We make that framing choice, consciously or not, many times everyday in our interactions with others. For example, the owners of this business positively framed their request by using unifying humor in the language on their outdoor sign you see to the left.

Since more people traditionally report feeling down more than up during the Christmas holidays, why not be a gift this year? Each time you meet someone in person or virtually, consider that you may be the only angel in their life right now. Set the situation for them to feel cared for, in that moment.

Also you can even “re-set” someone’s upset reaction towards you, as Burg did when driving in a parking lot and inadvertently almost hitting a man. By quickly waving his hand in friendly apology Burg shifted the man’s mood from anger to acceptance of the “waved” apology.

Holiday Hint: In every interaction this holiday, remember that healthy, happy marriages, according to John Gottman, usually have a “magic” 5:1 ratio of positive to negative interactions. Why not attempt to exceed that standard in all your relationships, beginning this holiday? Practice affirming their positive side and letting negative comments or behaviors slide. Be their soft shoulder.

3. Be Like Them: Brash Friendliness Pushes Us Back Yet Warm Geniality Pulls Us In. A warm smile tends to beget a smile in return. Yet an effusive, over-the-top laugh and wide grin, for example, may cause an introvert or someone who has just gone through a trying time to back into their shell. So bring out the friendly, expressive part of you that’s close to the energy level of the person you are with. Then you are more likely to close the gap of connection rather than widen it.

4. Make Your Welcoming Expression a Comforting Gift: Avoid The “Screen Face.” As we increasingly look down and focus on what’s on our phone, our faces tend to look serious or even dour or dismissive. Unfortunately we often maintain that “screen face” expression when we look up to engage with others. Since behaviors create moods and moods are contagious we are setting up an unfriendly “frame” for the rest of the interaction.

Holiday Hint: Adopt the Golden Golden Rule. Treat others as they want to be treated.

5. Start Now: Be The Gift They Are Happy to Receive. You’ve noticed by now that some people just don’t act right, like you. That’s probably the biggest reason we have friction with others. After repeatedly hitting your head against that hard wall you may be interested in finding a doorway through which you can walk to connect with others without that pain. Burg offers this key insight. While it’s extremely difficult to change what others believe you can often avoid conflict, or turn around a fractious situation and sometimes even sway others if you are willing to “work within their belief system.”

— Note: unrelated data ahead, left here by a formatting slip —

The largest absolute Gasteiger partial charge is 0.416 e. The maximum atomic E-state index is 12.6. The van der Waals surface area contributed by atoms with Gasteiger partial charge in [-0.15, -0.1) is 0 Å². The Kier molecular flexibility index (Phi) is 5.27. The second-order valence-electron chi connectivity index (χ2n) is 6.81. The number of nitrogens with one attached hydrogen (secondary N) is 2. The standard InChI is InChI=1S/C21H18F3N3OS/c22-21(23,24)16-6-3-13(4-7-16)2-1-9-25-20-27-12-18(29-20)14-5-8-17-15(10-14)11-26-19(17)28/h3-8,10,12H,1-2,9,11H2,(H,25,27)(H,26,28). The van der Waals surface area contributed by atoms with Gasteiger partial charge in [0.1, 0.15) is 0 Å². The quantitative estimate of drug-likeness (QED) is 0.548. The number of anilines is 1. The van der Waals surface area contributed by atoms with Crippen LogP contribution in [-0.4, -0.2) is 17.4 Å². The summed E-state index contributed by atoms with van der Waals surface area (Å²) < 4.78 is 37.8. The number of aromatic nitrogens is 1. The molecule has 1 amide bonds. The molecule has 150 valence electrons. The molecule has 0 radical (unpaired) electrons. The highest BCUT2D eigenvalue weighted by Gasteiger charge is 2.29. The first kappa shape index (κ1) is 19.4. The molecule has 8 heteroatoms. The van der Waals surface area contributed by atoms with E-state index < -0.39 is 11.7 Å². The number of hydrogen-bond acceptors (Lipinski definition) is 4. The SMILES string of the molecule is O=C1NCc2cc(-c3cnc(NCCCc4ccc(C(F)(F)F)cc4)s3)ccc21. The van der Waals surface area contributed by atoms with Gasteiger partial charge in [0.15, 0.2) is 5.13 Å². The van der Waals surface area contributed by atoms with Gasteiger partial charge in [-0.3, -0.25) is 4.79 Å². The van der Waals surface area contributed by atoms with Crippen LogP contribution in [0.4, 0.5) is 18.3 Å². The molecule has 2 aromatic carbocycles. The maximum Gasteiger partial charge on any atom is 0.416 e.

He suggests that you view your ego as the horse you ride. If you are in control of your horse you can “accomplish great things.” Conversely, “if the horse is out of control, it can wreak all sorts of havoc, becoming a danger to itself, the rider, and everyone in its path.” Burg cites The Sages of Talmud: “Say little, do much, and greet everyone with a pleasant countenance” then advises that, “instead of talking a good game, actually play a good game.”

Perhaps your most nourishing way to prepare for this upcoming holiday is to practice being a welcome gift to others in the sometimes sad, stressful and joyful times ahead. You’ll find over 200 specific ways in Burg’s idea-packed book.

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Soft Skills Influence Others; Think Before You Speak

Hold sway with savvy persuasion, not verbal punches. Compelling execs take a thoughtful approach to winning ’em over:

Take the high road. A true victor? Someone who can turn an enemy into a friend. In “Adversaries Into Allies,” author Bob Burg explores such influence.

A first step, he says, is drawing a clear distinction between manipulation and persuasion: “Manipulation does not consider the good of the other party. By its very nature it results in a win-lose scenario.”

On the other hand, “persuasion wants both sides to benefit,” Burg told IBD.

Chill out. Lesson two is keep cool. “The mighty person is one who can control their own emotions,” Burg said.

Staying composed isn’t easy. He points out that Founding Father Ben Franklin kept a list of things to work on. “One of them was to be calm and thoughtful,” Burg said.

Find common ground. A starting point is to agree, even when views are diametrically opposed.

“This isn’t about giving in to anybody,” Burg said. It’s about finding the tiniest spot on which both sides can concur. “Now that you’ve found a point of agreement, this person is a little more open.”

Handle with care. “In any interpersonal interaction, the ego will come into play,” Burg said.